Tithing Bailout timeline

Author’s note: Entries that have bullet points are Tithing related.  Bailouts do not have hyphens.  I combined entries from the tithing timeline to illustrate that changes in demands for tithing occur in and around bailouts.

1829 – Joseph plans to publish and sell Book of Mormon as a for-profit venture. He and Hyrum commits to cover $1500 while their co-stock holder, Martin Harris, would cover the remaining $1500. Joseph falls through on his debt on the 5000 books. The books were being sold for as much as $2 each and they tried to sell the copyright for $8000 in Canada. This venture, which failed, sought $7,000 – $15,000 in profits. This also included “loans” from individuals eager to see the plates – money taken, but never repaid or used for printing costs.(ie: $28)  (Bushman, Rough Stone Rolling (RSR) p47, 63)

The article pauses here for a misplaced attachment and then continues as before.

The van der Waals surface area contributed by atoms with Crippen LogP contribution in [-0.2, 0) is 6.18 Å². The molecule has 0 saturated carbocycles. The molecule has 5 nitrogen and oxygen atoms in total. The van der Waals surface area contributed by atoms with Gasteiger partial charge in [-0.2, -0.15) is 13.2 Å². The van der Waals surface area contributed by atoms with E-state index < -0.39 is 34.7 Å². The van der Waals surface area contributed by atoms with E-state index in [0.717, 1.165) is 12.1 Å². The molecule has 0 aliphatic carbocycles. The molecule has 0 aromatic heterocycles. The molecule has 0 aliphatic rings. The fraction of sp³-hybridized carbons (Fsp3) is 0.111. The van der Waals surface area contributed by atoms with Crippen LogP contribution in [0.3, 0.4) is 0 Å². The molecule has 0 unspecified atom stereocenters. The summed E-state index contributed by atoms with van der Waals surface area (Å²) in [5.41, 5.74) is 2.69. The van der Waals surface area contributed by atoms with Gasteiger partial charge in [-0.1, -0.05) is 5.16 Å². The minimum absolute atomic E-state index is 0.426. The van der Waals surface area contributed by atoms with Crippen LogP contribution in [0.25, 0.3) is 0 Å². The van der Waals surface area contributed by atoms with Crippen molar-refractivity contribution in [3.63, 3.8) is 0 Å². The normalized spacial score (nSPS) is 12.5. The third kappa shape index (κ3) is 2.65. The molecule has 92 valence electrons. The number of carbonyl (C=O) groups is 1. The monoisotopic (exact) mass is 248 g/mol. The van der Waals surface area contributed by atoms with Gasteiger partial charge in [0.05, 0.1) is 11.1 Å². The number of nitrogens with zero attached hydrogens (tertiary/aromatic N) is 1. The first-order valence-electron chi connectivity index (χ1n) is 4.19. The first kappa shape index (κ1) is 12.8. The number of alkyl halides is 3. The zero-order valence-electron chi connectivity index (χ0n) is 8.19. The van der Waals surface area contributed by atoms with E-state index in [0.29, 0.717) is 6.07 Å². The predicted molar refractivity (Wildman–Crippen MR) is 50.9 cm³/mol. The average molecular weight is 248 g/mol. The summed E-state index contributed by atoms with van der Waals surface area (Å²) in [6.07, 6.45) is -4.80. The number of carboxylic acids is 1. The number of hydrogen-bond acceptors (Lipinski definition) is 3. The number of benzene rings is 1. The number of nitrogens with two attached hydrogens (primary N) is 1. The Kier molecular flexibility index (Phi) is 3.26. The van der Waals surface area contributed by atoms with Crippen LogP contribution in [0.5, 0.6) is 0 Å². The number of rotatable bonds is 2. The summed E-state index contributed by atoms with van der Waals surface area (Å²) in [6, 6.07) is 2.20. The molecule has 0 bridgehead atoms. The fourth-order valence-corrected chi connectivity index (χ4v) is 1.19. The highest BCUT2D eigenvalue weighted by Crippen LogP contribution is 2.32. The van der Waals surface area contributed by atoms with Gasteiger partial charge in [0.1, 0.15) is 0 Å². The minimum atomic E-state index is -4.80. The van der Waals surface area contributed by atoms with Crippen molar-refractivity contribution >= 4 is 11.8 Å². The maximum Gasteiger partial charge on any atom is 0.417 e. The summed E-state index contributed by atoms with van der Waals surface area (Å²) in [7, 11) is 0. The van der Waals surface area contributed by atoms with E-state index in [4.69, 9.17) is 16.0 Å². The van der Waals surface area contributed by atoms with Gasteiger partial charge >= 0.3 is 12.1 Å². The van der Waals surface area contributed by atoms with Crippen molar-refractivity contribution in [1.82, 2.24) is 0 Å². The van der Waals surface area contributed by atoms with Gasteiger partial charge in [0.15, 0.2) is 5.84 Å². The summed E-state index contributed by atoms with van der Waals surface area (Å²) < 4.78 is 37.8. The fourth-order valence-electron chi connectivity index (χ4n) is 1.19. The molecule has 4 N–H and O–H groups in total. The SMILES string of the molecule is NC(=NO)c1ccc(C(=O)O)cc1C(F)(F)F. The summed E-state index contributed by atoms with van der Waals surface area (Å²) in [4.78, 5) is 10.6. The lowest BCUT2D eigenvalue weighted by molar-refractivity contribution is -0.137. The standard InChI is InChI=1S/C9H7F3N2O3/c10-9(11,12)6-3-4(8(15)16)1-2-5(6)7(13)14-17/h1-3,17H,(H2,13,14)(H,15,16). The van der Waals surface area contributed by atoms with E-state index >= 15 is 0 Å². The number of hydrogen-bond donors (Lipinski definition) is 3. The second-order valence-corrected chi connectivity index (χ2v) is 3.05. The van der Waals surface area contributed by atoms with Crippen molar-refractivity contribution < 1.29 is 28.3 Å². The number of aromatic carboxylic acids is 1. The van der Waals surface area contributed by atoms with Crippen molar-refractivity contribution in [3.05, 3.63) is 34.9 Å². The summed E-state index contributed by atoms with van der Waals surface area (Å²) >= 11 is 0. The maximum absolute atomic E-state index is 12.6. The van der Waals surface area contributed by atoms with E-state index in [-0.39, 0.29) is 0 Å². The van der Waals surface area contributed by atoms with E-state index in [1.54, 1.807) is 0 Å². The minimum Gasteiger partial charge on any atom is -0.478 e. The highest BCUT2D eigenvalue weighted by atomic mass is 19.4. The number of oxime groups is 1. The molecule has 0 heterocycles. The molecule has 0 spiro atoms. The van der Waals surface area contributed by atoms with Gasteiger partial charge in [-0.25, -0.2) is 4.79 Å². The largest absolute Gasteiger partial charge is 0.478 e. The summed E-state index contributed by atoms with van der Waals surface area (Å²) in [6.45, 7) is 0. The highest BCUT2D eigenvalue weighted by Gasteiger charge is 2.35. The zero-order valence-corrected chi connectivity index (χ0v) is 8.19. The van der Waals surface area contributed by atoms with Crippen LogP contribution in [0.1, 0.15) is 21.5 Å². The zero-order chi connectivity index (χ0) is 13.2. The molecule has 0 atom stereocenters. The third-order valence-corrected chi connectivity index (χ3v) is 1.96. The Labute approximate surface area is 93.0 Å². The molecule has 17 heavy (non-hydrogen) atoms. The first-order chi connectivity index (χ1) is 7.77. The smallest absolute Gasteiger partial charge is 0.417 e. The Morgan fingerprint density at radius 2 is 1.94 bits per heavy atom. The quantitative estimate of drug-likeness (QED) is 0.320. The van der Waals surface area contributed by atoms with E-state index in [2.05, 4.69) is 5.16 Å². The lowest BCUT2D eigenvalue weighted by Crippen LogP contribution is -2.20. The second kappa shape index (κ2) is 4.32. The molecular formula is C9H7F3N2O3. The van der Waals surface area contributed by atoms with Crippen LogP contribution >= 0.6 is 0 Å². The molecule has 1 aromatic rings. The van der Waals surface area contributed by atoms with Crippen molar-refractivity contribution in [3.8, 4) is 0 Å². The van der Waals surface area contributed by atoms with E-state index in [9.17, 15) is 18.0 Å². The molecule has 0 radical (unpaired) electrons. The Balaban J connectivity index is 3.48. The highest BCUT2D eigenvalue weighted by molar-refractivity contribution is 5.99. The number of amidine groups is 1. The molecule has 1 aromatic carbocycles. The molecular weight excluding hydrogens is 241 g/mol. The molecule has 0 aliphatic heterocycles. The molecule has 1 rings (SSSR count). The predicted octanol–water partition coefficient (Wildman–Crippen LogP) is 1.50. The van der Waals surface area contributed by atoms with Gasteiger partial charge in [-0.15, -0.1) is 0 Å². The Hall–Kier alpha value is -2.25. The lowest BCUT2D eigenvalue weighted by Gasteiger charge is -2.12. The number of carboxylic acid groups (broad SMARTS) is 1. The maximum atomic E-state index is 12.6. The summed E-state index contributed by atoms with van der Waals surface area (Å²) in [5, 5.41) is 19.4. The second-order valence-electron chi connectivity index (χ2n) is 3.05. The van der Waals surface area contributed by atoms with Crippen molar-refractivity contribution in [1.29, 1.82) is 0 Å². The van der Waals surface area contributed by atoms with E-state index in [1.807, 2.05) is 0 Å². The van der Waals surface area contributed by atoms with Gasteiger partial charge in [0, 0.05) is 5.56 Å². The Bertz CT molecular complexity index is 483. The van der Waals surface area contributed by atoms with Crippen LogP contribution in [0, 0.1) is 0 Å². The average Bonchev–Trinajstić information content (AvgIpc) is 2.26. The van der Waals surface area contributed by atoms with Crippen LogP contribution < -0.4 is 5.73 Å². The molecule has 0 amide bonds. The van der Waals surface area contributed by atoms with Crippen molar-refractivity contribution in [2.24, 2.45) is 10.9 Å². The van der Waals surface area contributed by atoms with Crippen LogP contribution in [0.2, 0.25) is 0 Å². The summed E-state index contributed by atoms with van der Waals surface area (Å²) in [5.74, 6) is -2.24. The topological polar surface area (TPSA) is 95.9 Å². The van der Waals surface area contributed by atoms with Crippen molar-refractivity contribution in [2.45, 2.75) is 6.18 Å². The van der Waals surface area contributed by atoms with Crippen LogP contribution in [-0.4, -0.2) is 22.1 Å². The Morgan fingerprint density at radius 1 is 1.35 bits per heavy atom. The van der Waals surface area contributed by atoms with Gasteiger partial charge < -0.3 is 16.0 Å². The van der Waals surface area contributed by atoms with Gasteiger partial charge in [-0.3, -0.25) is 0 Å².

6 January, 1836 – Black Rock Advocate, paper in New York, questions solvency of Bank of Monroe (another Mormon bank)

February 1837 – Bank of Monroe eventually absorbed by Kirtland Safety Society notes (probably off the books), debts and obligations saddled on member’s backs

1837Joseph ran up debts of over $73,000 attributed to the church in order to open and stock his general store as well as purchase property for himself (RSR, p329-330, 337) . The store failed. When the debts finally came due, he leveraged future church earnings to pay them  (RSR p31,430-431).

  • 1837 – Presiding bishop defined tithing as two percent of one’s net worth, after deducting debts. This was voluntary and not forced, to quote, “Believing that voluntary tithing is better than Forced taxes” (source).